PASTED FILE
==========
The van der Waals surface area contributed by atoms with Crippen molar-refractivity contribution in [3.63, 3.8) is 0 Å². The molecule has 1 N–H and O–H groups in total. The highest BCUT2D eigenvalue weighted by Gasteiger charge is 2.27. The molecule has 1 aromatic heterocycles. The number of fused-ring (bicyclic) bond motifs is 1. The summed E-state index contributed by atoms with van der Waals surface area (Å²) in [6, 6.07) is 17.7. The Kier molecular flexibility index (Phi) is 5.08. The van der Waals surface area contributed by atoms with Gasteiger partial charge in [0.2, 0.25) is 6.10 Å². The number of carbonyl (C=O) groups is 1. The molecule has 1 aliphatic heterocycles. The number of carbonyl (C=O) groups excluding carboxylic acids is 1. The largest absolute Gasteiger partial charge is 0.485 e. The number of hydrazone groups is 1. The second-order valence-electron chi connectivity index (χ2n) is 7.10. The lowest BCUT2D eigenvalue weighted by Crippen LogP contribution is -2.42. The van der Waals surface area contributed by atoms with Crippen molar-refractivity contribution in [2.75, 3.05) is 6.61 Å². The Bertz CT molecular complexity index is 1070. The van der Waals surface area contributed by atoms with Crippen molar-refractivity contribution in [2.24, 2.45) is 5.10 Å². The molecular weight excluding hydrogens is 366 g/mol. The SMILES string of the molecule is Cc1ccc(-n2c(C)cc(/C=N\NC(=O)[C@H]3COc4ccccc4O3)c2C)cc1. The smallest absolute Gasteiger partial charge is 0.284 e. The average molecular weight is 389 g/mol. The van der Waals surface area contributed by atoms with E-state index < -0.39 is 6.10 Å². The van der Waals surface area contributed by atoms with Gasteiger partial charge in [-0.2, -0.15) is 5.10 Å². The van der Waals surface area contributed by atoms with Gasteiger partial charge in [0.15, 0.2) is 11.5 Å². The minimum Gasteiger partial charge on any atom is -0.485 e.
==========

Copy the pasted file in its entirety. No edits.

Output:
The van der Waals surface area contributed by atoms with Crippen molar-refractivity contribution in [3.63, 3.8) is 0 Å². The molecule has 1 N–H and O–H groups in total. The highest BCUT2D eigenvalue weighted by Gasteiger charge is 2.27. The molecule has 1 aromatic heterocycles. The number of fused-ring (bicyclic) bond motifs is 1. The summed E-state index contributed by atoms with van der Waals surface area (Å²) in [6, 6.07) is 17.7. The Kier molecular flexibility index (Phi) is 5.08. The van der Waals surface area contributed by atoms with Gasteiger partial charge in [0.2, 0.25) is 6.10 Å². The number of carbonyl (C=O) groups is 1. The molecule has 1 aliphatic heterocycles. The number of carbonyl (C=O) groups excluding carboxylic acids is 1. The largest absolute Gasteiger partial charge is 0.485 e. The number of hydrazone groups is 1. The second-order valence-electron chi connectivity index (χ2n) is 7.10. The lowest BCUT2D eigenvalue weighted by Crippen LogP contribution is -2.42. The van der Waals surface area contributed by atoms with Crippen molar-refractivity contribution in [2.75, 3.05) is 6.61 Å². The Bertz CT molecular complexity index is 1070. The van der Waals surface area contributed by atoms with Crippen molar-refractivity contribution in [2.24, 2.45) is 5.10 Å². The molecular weight excluding hydrogens is 366 g/mol. The SMILES string of the molecule is Cc1ccc(-n2c(C)cc(/C=N\NC(=O)[C@H]3COc4ccccc4O3)c2C)cc1. The smallest absolute Gasteiger partial charge is 0.284 e. The average molecular weight is 389 g/mol. The van der Waals surface area contributed by atoms with E-state index < -0.39 is 6.10 Å². The van der Waals surface area contributed by atoms with Gasteiger partial charge in [-0.2, -0.15) is 5.10 Å². The van der Waals surface area contributed by atoms with Gasteiger partial charge in [0.15, 0.2) is 11.5 Å². The minimum Gasteiger partial charge on any atom is -0.485 e.